IF KIM JONG UN thinks he can shake down Washington by threatening nuclear apocalypse, President Obama says, the belligerent North Korean dictator has another think coming.
"Since I came into office, the one thing I was clear about was: We're not going to reward this provocative behavior,"
No rewards for Pyongyang's criminal regime or its bloody-minded young tyrant. Everyone clear on that?
Well, maybe not everyone.
Speaking to reporters in Tokyo the day before the president's TV appearance, Secretary of State John Kerry suggested that the US government would in fact be amenable to rewarding Kim, who has proclaimed a "state of war" with South Korea, vowed to rain missiles on US military bases, and announced that the nuclear reactor at Yongbyon would be restarted. If Pyongyang tones down its missile-rattling and makes "some kind of good faith" commitment to dismantling its nukes, said Kerry, "we're prepared to reach out" with concessions – including a renewal of diplomatic negotiations.
"I'm not going to be so stuck in the mud that an opportunity to actually get something done is flagrantly wasted because of a kind of predetermined stubbornness," Kerry intoned. "You have to keep your mind open."
An open mind can be a fine and enlightened thing. "But privileging one's open-mindedness over bitter experience is an exercise in wishful thinking," observes Michael Auslin, an Asia scholar at the American Enterprise Institute and former professor of history at Yale. For decades, North Korea's dictators have used threats to blackmail their way into negotiations, which invariably end with a one-sided bargain: North Korea walks off with valuable benefits in exchange for empty promises to halt its provocations.
Kerry's faith in the efficacy of engaging the world's most barbaric rulers is an old story. As chairman of the Senate Foreign Relations Committee, he was "very, very encouraged" that his diplomatic overtures to Syrian dictator Bashar al-Assad would culminate in reform and warmer US-Syrian ties. And he had little patience for those who warned that returning to the negotiating table with North Korea would only stimulate further brinksmanship. The "best option" was to "launch bilateral talks with North Korea,"
That hearing came not long after Pyongyang had torpedoed a South Korean patrol boat and shelled a South Korean island – unprovoked assaults that left 50 people dead. Kim Jong Il, the father of the present dictator, never paid a serious penalty for those deadly crimes. His son has drawn the logical conclusion.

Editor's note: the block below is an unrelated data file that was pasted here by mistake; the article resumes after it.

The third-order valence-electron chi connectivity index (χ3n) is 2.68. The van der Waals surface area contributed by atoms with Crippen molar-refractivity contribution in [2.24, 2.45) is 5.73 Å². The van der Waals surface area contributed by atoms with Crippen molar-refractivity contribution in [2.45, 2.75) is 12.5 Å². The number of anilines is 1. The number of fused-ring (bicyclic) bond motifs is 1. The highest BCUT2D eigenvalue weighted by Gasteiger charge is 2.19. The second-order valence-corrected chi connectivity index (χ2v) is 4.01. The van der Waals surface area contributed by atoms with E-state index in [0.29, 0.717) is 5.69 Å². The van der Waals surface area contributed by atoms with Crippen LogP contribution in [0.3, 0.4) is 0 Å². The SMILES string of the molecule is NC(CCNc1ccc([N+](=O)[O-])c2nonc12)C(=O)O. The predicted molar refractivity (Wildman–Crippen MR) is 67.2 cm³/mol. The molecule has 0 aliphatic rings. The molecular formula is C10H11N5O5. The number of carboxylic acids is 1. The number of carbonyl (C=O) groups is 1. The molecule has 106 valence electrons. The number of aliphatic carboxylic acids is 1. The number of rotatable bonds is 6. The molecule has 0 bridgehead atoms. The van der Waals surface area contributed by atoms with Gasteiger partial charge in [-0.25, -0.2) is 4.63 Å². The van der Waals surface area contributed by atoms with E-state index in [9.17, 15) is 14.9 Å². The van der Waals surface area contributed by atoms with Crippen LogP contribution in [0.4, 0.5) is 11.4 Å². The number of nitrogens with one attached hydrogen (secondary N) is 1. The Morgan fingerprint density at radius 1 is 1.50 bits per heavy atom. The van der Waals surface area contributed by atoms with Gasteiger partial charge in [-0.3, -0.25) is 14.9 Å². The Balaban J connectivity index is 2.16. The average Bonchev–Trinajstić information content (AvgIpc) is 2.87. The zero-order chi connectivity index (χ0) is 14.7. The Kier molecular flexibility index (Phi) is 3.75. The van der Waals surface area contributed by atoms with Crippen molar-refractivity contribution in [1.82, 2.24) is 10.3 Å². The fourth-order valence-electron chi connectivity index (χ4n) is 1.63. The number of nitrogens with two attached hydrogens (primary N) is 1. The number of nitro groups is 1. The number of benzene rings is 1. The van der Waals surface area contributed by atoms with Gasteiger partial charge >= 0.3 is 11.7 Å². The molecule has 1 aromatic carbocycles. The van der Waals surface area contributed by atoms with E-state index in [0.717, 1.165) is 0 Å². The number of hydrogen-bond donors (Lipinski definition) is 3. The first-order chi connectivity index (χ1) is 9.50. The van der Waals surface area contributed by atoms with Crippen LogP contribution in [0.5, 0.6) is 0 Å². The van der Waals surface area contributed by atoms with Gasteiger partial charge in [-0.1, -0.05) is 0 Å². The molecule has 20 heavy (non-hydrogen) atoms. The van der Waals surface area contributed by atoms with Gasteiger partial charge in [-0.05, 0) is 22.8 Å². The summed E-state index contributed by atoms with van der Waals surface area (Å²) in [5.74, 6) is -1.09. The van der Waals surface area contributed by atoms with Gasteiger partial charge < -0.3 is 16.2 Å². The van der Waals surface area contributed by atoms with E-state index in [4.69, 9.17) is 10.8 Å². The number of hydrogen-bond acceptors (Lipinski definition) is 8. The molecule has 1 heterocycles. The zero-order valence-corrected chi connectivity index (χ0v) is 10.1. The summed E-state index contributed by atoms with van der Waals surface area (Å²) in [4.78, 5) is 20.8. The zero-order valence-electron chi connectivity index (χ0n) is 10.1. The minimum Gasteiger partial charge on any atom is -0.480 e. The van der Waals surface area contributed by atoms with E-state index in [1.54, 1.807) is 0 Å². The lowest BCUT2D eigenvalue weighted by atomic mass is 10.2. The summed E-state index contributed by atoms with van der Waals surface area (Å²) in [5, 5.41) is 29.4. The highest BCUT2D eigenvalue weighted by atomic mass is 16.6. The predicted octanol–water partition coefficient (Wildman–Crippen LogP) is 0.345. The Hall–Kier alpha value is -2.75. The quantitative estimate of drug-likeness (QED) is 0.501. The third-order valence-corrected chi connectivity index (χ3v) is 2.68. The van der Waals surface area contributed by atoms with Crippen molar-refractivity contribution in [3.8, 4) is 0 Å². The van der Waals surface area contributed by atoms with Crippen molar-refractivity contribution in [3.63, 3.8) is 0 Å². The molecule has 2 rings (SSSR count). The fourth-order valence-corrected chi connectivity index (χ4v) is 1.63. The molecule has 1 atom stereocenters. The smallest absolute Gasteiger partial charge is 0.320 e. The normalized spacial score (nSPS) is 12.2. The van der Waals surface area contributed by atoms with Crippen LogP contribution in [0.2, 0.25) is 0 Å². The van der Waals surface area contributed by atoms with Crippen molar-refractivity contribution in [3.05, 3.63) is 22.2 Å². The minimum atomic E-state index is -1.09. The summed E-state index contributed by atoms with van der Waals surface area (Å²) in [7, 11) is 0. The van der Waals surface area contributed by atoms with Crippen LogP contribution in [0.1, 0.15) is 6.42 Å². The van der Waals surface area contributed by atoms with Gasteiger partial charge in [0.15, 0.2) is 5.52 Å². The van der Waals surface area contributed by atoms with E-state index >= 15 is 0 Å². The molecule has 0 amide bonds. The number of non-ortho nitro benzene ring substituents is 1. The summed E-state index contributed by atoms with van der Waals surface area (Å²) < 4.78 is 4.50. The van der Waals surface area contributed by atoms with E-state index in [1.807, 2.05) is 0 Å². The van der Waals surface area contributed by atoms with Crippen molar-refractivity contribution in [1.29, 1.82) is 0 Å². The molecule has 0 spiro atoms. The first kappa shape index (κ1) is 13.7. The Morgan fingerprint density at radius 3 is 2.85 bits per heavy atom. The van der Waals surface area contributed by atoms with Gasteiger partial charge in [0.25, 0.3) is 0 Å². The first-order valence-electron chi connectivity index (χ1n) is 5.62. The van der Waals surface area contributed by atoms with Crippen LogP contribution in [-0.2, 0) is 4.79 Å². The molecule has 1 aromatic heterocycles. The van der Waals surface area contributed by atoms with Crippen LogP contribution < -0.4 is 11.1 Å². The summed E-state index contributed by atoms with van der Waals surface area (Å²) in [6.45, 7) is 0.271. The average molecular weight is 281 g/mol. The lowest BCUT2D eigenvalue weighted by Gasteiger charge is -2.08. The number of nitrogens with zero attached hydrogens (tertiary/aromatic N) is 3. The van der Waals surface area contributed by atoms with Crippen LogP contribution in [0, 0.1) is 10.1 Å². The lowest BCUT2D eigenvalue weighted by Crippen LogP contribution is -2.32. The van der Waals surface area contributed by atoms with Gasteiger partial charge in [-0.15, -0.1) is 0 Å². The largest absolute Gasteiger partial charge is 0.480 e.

In fairness, Obama has been more resolute in dealing with North Korea than his two predecessors ever were. In response to Kim Jong Un's latest series of grisly threats and nuclear bombast, the president at first made a point of dispatching B-2 bombers and F-22 stealth fighters to South Korea.He also moved a Navy missile-defense ship closer to the region.
Yet with Kerry's trip to Asia, the administration's firmness began to melt. "We have lowered our rhetoric significantly," the secretary of state insisted during a press conference in Seoul. He announced that a regularly scheduled US missile test had been cancelled as a sign of American goodwill. "We are attempting to find a way for reasonableness to prevail here, and we are seeking a partner to deal with in a rational and reasonable way."
Unfortunately, there is no such partner in Pyongyang. There never will be as long as the pathological Kim family regime remains in power. Kim Jong Un, the son and grandson of totalitarian megalomaniacs, presides over a horrific concentration camp of a state in which hundreds of thousands of North Koreans are brutally enslaved and millions have been starved to death, while resources are showered on one of Asia's largest militaries. Such a gangster is not going to be wheedled or cajoled into dismantling his illicit nuclear weapons, and pleading with him for more "reasonableness" will only convince him that brinksmanship pays. It is exactly the wrong message to send.
The right message is the one Obama voiced on NBC: "We're not going to reward this provocative behavior." That should be Washington's unshakable policy, and the president should insist that his secretary of state not undermine it with talk of concessions or a return to negotiations. Diplomacy won't make Kim Jong Un less of a threat. A US president who hangs tough against one of the planet's most savage blackmailers just might.
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